Part 20: Moving Again

The most important task now was to equip the empty apartment with the necessities of life. There was a lack of everything.

Bed linen, dishes, towels, and many other necessary utensils were donated by relatives, acquaintances, and many new neighbors. But above all, there was a lack of furniture. The father-in-law of mother’s oldest sister had his own cabinetmaker’s shop in the neighboring town. He was retired and officially no longer worked. At the request of his daughter-in-law, he made four beds, two closets and a few small pieces of pine furniture for us. But how to transport the furniture?

Our Frenchmen helped. Mother went with a driver whose route passed near the carpenter’s shop. At the end of the shift, they loaded bed gables, wall units and small pieces of furniture onto the bus in a night-and-fog operation. In our settlement, the load was hastily unloaded a few corners away so that the driver could still reach the depot in time. A few trustworthy neighbors dragged the furniture to our apartment under the cover of darkness. In this action, everyone involved had put themselves in very great danger, but everything had gone well.

On the care certificate for victims of aerial bombing father had even got hold of a radio, an old model that looked more like a walkie-talkie resembled as a radio, but very robust, with an external speaker. A table, a few chairs, and a display case, all used things, he had also organized. We were already quite well furnished again.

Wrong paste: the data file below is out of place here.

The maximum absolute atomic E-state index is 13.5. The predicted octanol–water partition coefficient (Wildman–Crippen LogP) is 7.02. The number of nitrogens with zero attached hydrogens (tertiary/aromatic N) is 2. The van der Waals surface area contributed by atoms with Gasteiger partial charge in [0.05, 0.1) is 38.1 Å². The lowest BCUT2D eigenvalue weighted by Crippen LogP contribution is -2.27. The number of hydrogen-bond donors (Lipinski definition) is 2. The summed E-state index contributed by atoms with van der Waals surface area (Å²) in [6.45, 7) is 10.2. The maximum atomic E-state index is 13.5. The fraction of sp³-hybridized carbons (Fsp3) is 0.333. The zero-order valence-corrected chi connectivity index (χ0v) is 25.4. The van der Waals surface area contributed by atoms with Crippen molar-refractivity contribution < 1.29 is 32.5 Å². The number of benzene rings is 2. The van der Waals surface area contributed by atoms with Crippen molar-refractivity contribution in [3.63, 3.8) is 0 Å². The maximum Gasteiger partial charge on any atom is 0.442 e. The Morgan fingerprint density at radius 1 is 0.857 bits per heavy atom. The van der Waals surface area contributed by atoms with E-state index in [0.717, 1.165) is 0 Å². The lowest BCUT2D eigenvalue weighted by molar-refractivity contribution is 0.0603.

The air raids became increasingly frequent. When the guns in the nearby flak position were not pointing upward, the sky was usually cloudy. It was not flying weather, and we could finally sleep through the night without an alarm. The night raids were especially bad.

When the bomber units were approaching, the reconnaissance planes flying ahead would set their cascades of lights, which looked like lighted Christmas trees, as a large square in the night sky. Although the anti-aircraft light fingers scanned the sky for enemy planes and the flak fired barrages, they never succeeded in repelling an attack. The bombing target was marked, and undeterred, the flying fortresses unloaded their deadly load.

The demolition bombs reduced most of the buildings to rubble. Shortly thereafter, the second wave of bombers dropped thousands of incendiary bombs and phosphorus canisters into the rubble. The city became one burning inferno. Often a third wave followed. Electricity and water supplies collapsed thus roads were impassable. Often the fire departments, the bases of the relief organizations and the hospitals were also destroyed. The chaos was total. In the last months of the year there was almost only air raid alert. Our city was not always attacked, but we could not rest. Debris and chaos everywhere.

At some point during a daytime raid, a bomb crashed so close to our house that the residents in the air raid shelter were thrown from the benches and some vomited. 𝓣𝓸 𝓑𝓮 𝓒𝓸𝓷𝓽𝓲𝓷𝓾𝓮𝓭

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